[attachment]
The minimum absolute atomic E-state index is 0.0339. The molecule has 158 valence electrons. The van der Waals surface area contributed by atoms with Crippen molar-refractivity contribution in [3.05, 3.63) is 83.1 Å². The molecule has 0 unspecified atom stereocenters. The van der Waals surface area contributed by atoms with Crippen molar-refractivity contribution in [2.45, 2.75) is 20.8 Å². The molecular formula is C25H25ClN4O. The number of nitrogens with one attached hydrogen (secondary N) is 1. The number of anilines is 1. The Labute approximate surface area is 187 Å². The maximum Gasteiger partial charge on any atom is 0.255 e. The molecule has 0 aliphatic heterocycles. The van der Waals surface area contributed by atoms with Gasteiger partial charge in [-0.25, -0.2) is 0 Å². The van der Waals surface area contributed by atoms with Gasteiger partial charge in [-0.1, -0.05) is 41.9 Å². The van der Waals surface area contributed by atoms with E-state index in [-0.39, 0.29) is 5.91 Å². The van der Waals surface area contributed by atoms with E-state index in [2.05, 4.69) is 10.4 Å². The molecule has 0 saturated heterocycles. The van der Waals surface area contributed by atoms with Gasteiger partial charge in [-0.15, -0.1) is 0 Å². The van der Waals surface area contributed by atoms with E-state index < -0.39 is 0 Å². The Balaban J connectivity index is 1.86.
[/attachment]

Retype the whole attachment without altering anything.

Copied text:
The minimum absolute atomic E-state index is 0.0339. The molecule has 158 valence electrons. The van der Waals surface area contributed by atoms with Crippen molar-refractivity contribution in [3.05, 3.63) is 83.1 Å². The molecule has 0 unspecified atom stereocenters. The van der Waals surface area contributed by atoms with Crippen molar-refractivity contribution in [2.45, 2.75) is 20.8 Å². The molecular formula is C25H25ClN4O. The number of nitrogens with one attached hydrogen (secondary N) is 1. The number of anilines is 1. The Labute approximate surface area is 187 Å². The maximum Gasteiger partial charge on any atom is 0.255 e. The molecule has 0 aliphatic heterocycles. The van der Waals surface area contributed by atoms with Gasteiger partial charge in [-0.25, -0.2) is 0 Å². The van der Waals surface area contributed by atoms with Gasteiger partial charge in [-0.1, -0.05) is 41.9 Å². The van der Waals surface area contributed by atoms with E-state index in [-0.39, 0.29) is 5.91 Å². The van der Waals surface area contributed by atoms with E-state index in [2.05, 4.69) is 10.4 Å². The molecule has 0 saturated heterocycles. The van der Waals surface area contributed by atoms with Gasteiger partial charge in [-0.15, -0.1) is 0 Å². The van der Waals surface area contributed by atoms with E-state index < -0.39 is 0 Å². The Balaban J connectivity index is 1.86.